Today I went to the Frick Collection, an art museum on the east side of Central Park and the sort of place that features on tourist ‘to do’ lists. But while it’s a famous spot, I had zero idea what would be inside.
After enduring a queue that snaked around the block, I donned a self-guide headset and soon learned that its former owner, industrialist Henry Clay Frick, had built and lived in the property but had always planned for it to be a gallery.
When he died in 1919, he willed the house and all of its contents to become a museum for the public. And so that his dream could be realized, architect John Russell Pope enlarged some of the ground floor and built a large gallery room before it finally opened to the public in 1935. This history means that the ground floor – where the museum is situated – has both the feeling of an intimate residence and a sprawling gallery.
(I also learned that ‘drawing room’ was named after the fact that women would ‘withdraw’ from men after dinner and socialize there. Am I the only one who didn’t know that? I always thought it had something to do with easels and pencils.)
Hanging in the grand rooms were some amazing pieces – I particularly loved the Rembrandts and Turners lining the main gallery. There was also a special exhibit of Dutch masters, which featured Vermeer’s Girl with a Pearl Earring. While I wasn’t allowed to take a picture, I can say that – as is always the case with the world’s greatest art works – it was very, very mini.
What was also interesting, having visited the Morgan Library last weekend, was that a lot of the collection had been bought from J.P. Morgan’s son after his father’s death. I’d not really considered that some of Morgan’s collection could have been sold off, so it was interesting to see that it was probably much, much vaster than I’d previously thought.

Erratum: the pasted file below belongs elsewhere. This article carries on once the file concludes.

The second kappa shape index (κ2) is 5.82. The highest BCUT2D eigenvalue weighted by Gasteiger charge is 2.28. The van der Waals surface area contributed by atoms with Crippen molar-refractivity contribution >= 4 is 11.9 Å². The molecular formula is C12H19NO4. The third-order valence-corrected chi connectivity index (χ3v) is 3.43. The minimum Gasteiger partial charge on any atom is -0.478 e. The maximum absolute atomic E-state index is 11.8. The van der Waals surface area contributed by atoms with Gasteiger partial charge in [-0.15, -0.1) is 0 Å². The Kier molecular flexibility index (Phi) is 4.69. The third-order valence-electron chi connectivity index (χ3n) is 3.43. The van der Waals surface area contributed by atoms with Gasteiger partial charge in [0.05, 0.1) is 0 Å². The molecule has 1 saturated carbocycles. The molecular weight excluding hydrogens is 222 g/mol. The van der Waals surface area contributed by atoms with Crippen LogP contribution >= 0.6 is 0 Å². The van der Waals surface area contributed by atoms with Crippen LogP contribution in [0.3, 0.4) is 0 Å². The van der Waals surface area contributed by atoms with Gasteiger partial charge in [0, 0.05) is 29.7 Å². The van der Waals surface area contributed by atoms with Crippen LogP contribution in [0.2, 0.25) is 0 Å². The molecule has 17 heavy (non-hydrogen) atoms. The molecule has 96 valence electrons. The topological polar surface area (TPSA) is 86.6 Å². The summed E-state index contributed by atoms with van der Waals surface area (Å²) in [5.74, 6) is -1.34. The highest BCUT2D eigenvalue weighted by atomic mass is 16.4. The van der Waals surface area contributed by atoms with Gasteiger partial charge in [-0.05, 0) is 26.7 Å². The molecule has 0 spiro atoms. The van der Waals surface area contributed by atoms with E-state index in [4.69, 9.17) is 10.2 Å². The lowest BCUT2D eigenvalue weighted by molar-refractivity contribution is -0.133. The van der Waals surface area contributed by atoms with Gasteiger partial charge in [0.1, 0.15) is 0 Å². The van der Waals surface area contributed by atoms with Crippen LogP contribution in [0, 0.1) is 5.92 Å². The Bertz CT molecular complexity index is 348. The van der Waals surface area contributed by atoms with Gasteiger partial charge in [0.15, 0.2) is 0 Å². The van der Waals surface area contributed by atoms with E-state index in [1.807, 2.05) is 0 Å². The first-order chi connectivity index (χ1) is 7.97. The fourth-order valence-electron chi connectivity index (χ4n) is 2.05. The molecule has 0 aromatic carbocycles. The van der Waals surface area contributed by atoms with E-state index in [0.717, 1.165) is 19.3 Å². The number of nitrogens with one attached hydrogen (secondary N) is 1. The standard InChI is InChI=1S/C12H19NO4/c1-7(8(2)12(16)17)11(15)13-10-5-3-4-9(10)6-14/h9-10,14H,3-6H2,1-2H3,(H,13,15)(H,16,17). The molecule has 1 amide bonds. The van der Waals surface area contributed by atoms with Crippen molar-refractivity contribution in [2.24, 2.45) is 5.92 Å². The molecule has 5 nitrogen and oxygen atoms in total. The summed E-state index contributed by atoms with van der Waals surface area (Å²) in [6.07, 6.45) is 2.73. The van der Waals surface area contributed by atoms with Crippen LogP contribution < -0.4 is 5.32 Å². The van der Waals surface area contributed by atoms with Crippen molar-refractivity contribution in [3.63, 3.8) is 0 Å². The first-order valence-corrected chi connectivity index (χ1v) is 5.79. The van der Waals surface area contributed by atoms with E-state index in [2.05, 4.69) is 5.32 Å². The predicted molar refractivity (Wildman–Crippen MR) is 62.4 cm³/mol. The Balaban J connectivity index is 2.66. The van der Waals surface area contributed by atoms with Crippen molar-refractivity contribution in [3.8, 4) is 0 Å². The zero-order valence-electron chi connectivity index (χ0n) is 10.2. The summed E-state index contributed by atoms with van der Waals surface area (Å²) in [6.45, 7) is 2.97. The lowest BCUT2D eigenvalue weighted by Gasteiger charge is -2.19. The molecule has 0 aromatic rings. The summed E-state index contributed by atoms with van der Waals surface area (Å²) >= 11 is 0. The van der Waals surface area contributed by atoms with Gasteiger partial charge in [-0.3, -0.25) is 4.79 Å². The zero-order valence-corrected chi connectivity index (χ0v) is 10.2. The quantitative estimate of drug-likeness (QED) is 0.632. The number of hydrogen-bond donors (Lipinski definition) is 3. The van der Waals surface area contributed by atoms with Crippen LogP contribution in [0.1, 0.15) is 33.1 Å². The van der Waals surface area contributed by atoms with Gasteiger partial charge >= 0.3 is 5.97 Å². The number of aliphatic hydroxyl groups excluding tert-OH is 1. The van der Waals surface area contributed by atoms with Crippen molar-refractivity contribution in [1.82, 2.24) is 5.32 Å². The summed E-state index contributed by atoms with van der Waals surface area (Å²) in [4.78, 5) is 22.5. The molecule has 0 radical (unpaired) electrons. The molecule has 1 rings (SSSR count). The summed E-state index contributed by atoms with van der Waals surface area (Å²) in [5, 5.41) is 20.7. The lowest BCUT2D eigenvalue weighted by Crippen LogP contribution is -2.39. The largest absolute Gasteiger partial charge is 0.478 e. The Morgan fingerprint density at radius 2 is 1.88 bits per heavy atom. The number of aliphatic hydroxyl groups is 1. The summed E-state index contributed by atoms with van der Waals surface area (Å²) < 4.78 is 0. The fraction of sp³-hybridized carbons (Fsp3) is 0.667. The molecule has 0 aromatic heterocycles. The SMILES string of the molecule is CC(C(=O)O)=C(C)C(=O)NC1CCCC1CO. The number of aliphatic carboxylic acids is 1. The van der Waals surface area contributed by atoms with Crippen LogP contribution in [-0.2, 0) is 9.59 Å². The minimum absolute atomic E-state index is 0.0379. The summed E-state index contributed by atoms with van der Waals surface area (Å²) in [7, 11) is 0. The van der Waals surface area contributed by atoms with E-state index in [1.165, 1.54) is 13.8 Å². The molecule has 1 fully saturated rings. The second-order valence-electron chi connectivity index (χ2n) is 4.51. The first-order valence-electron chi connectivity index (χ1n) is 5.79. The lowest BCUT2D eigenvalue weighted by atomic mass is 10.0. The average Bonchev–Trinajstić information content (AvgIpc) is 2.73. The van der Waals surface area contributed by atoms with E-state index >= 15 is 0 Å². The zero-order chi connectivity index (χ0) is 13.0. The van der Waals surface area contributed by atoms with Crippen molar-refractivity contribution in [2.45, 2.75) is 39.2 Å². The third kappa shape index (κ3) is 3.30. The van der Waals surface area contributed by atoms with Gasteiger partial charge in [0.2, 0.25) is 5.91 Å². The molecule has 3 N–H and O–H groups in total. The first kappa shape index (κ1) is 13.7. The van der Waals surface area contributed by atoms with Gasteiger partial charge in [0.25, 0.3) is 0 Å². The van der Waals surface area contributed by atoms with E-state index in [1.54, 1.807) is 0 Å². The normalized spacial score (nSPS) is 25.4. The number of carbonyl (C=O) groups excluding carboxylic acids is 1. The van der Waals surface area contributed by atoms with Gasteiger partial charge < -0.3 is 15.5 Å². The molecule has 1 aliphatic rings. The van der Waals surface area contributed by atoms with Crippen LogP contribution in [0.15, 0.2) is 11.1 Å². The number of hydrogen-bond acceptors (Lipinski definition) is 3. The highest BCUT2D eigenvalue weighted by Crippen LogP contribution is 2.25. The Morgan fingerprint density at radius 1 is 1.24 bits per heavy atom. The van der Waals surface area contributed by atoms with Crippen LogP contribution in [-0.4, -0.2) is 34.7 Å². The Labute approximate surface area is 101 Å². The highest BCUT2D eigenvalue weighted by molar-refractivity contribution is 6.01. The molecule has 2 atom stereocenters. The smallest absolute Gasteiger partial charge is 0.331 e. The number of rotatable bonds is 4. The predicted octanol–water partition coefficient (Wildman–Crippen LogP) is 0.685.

The museum isn’t huge and at $20 I think admission is a little steep, especially because I wasn’t even there for two hours. It is such a shame we couldn’t browse upstairs too (the family lived on the second floor and their 27 servants were on the third floor), because that house fascinated me. As with the Morgan property, I loved thinking about living in the house during Olde New York – waking up to see the park opposite, shielding yourself from the noise of the city with those thick walls.
The gallery had some pretty great views of the changing colours of the leaves, so once I was done ogling those rooms, I decided to check out the park.
I love you, New York!
The Frick Collection, which is on East 70th Street and Fifth Ave, is open 10am – 6pm on Tuesdays through Saturdays and 10am – 5pm on Sundays. Admission is $20 or $10 for students or $15 for seniors.